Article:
Date: July 22, 2013
The number of anti-Semitic incidents in New York State increased in 2012, ranking the state first in the nation for the overall number of anti-Jewish incidents, according to newly issued statistics from the Anti-Defamation League (ADL).
ADL’s annual Audit of Anti-Semitic Incidents counted a total of 248 incidents statewide in 2012, representing a 27 percent increase from 195 incidents in 2011. In the five boroughs of New York City, there were a total of 172 anti-Jewish acts, including incidents of assault, harassment and vandalism, compared to 127 in 2011.
“While the great majority of Jewish New Yorkers feel comfortable and safe in their respective communities, it is nevertheless disturbing that we saw almost a 30 percent uptick in the total number of anti-Semitic incidents across the state,” said Etzion Neuer, ADL Interim New York Regional Director. “Though we did see a decrease in harassment and threats, the sharp increase of anti-Semitic vandalism incidents is a reminder that we are still not immune to anti-Semitism.”
“Jews are still being targeted in significant numbers across New York State,” added Gregg Mashberg, ADL New York Regional Board Chair. “The good news is that anti-Semitism is not accepted and every time there is an incident, we see an overwhelming community response from New Yorkers who are willing to stand up and say that our state is ‘no place for hate.”
Nationwide, the ADL Audit counted a total of 927 incidents reported during the 2012 calendar year, including 17 physical assaults, 470 cases of anti-Semitic harassment, threats, and events, and 440 instances of anti-Semitic vandalism.
New York: Anti-Semitic Acts by Borough and Region
According to the ADL Audit, 54 incidents of harassment, six physical assaults and 188 cases of vandalism in 2011 were reported across the state.
The following includes the total number of anti-Semitic incidents in specific regions:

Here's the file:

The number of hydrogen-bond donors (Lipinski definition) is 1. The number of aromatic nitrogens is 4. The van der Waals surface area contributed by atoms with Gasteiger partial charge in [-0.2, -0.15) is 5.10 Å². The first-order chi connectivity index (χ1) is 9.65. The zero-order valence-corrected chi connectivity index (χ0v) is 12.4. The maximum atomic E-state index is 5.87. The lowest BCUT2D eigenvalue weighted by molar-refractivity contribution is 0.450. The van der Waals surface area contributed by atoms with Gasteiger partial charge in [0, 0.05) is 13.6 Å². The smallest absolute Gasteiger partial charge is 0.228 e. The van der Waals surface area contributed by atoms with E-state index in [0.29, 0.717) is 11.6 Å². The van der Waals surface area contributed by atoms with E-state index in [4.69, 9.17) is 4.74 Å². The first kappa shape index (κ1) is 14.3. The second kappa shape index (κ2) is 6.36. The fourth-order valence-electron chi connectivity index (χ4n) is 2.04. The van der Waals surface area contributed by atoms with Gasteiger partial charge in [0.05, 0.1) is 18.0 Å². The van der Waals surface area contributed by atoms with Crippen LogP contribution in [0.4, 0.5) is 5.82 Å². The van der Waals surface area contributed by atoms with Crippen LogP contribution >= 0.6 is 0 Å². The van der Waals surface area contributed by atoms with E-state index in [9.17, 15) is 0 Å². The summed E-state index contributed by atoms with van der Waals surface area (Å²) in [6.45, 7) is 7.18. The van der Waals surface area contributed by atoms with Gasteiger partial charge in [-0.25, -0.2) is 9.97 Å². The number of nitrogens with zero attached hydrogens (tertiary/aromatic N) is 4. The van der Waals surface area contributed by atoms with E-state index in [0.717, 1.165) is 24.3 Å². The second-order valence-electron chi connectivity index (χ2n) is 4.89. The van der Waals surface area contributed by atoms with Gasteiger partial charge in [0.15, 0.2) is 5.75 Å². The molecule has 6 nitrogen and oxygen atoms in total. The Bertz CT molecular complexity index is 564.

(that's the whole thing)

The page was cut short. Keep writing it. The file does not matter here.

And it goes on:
• Brooklyn – 87
• Manhattan – 44
• Queens – 30
• Bronx – 11
• Staten Island – 9
• Westchester, Rockland County & Upstate – 11
• Long Island – 56 (Nassau: 54; Suffolk: 2)
Sampling of Anti-Semitic Incidents in New York State in 2012:
• Several business along sixth avenue were defaced with swastikas (Jan. 8)
• While waiting for a subway, an Orthodox man was approached by another man who grabbed his yarmulke off his head, threw it to the ground and stepped on it. (July 24)
• A Jewish educational institution received voicemails warning all Jews the nuclear Holocaust is coming and threatening to “execute all Jews.” (July 25)
• Swastikas were spray-painted on multiple Jewish community buildings and other commercial locations (June 15)
• A rock was thrown through window of a synagogue (June 28)
• A swastika and the phrase “F*** the Jewish” were found on playground equipment in a public park (July 4)
• The Kingston Avenue subway station contained graffiti “The world would be much better off if all of the Jews were lampshades.” Also “Hitler was right re the Jews” (Oct. 4)
• A Holocaust Memorial Park was defaced with the word “f***” and a star of David was spray painted (Aug. 8)
• A synagogue was defaced on the entrance door with a swastika (Mar. 10)
• A swastika was drawn on a sign in front of a synagogue. (July 23)
• Cars that were parked overnight at a Great Neck Synagogue were scratched with swastikas (Jan. 6)
• Two Menorahs were damaged in Nassau County; one in a county park and the other outside of a synagogue (Nov. 25 and Dec. 1)
About the ADL Audit
The Audit identifies both criminal and non-criminal acts of harassment and intimidation, including distribution of hate propaganda, threats and slurs. Compiled using information provided by victims, law enforcement and community leaders and evaluated by ADL’s professional staff, the Audit provides an annual snapshot of one specific aspect of a nationwide problem while identifying possible trends or changes in the types of activity reported. This information assists ADL in developing and enhancing its programs to counter and prevent the spread of anti-Semitism and other forms of bigotry.